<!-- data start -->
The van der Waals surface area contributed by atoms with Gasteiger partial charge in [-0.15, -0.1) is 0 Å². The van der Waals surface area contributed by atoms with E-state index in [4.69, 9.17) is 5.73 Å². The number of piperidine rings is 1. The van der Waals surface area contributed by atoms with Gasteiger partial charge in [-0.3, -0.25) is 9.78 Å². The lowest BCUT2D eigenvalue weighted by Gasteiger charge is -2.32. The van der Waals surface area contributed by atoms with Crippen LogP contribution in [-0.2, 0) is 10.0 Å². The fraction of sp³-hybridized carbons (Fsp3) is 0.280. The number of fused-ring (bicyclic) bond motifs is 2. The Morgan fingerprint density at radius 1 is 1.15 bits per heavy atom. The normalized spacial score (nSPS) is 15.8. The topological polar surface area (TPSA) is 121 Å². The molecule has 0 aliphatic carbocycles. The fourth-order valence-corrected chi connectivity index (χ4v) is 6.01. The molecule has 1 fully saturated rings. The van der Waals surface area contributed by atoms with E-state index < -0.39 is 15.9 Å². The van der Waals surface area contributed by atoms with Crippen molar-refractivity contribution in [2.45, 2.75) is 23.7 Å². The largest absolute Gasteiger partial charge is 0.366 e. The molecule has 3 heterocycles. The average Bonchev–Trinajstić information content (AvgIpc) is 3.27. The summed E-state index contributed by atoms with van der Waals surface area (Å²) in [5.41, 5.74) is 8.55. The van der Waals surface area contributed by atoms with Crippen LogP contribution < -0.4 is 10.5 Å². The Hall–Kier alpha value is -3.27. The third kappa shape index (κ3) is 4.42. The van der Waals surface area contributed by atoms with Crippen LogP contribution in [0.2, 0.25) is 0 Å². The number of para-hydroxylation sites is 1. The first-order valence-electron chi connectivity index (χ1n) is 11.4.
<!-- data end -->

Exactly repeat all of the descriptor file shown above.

The van der Waals surface area contributed by atoms with Gasteiger partial charge in [-0.15, -0.1) is 0 Å². The van der Waals surface area contributed by atoms with E-state index in [4.69, 9.17) is 5.73 Å². The number of piperidine rings is 1. The van der Waals surface area contributed by atoms with Gasteiger partial charge in [-0.3, -0.25) is 9.78 Å². The lowest BCUT2D eigenvalue weighted by Gasteiger charge is -2.32. The van der Waals surface area contributed by atoms with Crippen LogP contribution in [-0.2, 0) is 10.0 Å². The fraction of sp³-hybridized carbons (Fsp3) is 0.280. The number of fused-ring (bicyclic) bond motifs is 2. The Morgan fingerprint density at radius 1 is 1.15 bits per heavy atom. The normalized spacial score (nSPS) is 15.8. The topological polar surface area (TPSA) is 121 Å². The molecule has 0 aliphatic carbocycles. The fourth-order valence-corrected chi connectivity index (χ4v) is 6.01. The molecule has 1 fully saturated rings. The van der Waals surface area contributed by atoms with E-state index < -0.39 is 15.9 Å². The van der Waals surface area contributed by atoms with Crippen molar-refractivity contribution in [2.45, 2.75) is 23.7 Å². The largest absolute Gasteiger partial charge is 0.366 e. The molecule has 3 heterocycles. The average Bonchev–Trinajstić information content (AvgIpc) is 3.27. The summed E-state index contributed by atoms with van der Waals surface area (Å²) in [5.41, 5.74) is 8.55. The van der Waals surface area contributed by atoms with Crippen LogP contribution < -0.4 is 10.5 Å². The Hall–Kier alpha value is -3.27. The third kappa shape index (κ3) is 4.42. The van der Waals surface area contributed by atoms with Crippen LogP contribution in [0.2, 0.25) is 0 Å². The number of para-hydroxylation sites is 1. The first-order valence-electron chi connectivity index (χ1n) is 11.4.